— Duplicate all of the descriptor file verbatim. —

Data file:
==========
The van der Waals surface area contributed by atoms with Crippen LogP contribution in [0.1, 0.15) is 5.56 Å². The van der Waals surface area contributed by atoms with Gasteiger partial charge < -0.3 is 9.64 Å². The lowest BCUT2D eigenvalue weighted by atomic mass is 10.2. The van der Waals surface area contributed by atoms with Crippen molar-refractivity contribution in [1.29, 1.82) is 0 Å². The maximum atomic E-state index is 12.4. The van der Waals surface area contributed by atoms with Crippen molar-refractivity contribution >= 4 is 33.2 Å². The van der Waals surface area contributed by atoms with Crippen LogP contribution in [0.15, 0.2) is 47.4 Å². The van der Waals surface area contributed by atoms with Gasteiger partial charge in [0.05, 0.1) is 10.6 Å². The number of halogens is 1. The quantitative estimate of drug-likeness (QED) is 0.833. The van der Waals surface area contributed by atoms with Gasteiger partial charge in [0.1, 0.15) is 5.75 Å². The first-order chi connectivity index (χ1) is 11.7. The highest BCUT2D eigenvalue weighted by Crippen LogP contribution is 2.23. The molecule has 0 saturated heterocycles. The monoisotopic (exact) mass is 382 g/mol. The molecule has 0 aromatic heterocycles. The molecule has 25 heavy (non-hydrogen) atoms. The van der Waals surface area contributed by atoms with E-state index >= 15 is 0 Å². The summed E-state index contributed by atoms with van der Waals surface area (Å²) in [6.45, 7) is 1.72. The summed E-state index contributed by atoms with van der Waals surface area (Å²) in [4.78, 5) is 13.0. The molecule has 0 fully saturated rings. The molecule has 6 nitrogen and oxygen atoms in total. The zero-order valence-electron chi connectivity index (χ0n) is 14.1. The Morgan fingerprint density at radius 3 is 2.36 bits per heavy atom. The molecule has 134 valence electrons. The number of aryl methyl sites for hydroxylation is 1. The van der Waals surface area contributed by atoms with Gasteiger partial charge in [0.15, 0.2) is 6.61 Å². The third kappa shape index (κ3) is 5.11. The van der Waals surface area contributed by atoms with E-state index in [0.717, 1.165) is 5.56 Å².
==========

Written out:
The van der Waals surface area contributed by atoms with Crippen LogP contribution in [0.1, 0.15) is 5.56 Å². The van der Waals surface area contributed by atoms with Gasteiger partial charge < -0.3 is 9.64 Å². The lowest BCUT2D eigenvalue weighted by atomic mass is 10.2. The van der Waals surface area contributed by atoms with Crippen molar-refractivity contribution in [1.29, 1.82) is 0 Å². The maximum atomic E-state index is 12.4. The van der Waals surface area contributed by atoms with Crippen molar-refractivity contribution >= 4 is 33.2 Å². The van der Waals surface area contributed by atoms with Crippen LogP contribution in [0.15, 0.2) is 47.4 Å². The van der Waals surface area contributed by atoms with Gasteiger partial charge in [0.05, 0.1) is 10.6 Å². The number of halogens is 1. The quantitative estimate of drug-likeness (QED) is 0.833. The van der Waals surface area contributed by atoms with Gasteiger partial charge in [0.1, 0.15) is 5.75 Å². The first-order chi connectivity index (χ1) is 11.7. The highest BCUT2D eigenvalue weighted by Crippen LogP contribution is 2.23. The molecule has 0 saturated heterocycles. The monoisotopic (exact) mass is 382 g/mol. The molecule has 0 aromatic heterocycles. The molecule has 25 heavy (non-hydrogen) atoms. The van der Waals surface area contributed by atoms with E-state index >= 15 is 0 Å². The summed E-state index contributed by atoms with van der Waals surface area (Å²) in [6.45, 7) is 1.72. The summed E-state index contributed by atoms with van der Waals surface area (Å²) in [4.78, 5) is 13.0. The molecule has 0 fully saturated rings. The molecule has 6 nitrogen and oxygen atoms in total. The zero-order valence-electron chi connectivity index (χ0n) is 14.1. The Morgan fingerprint density at radius 3 is 2.36 bits per heavy atom. The molecule has 134 valence electrons. The number of aryl methyl sites for hydroxylation is 1. The van der Waals surface area contributed by atoms with Gasteiger partial charge in [0.15, 0.2) is 6.61 Å². The third kappa shape index (κ3) is 5.11. The van der Waals surface area contributed by atoms with E-state index in [0.717, 1.165) is 5.56 Å².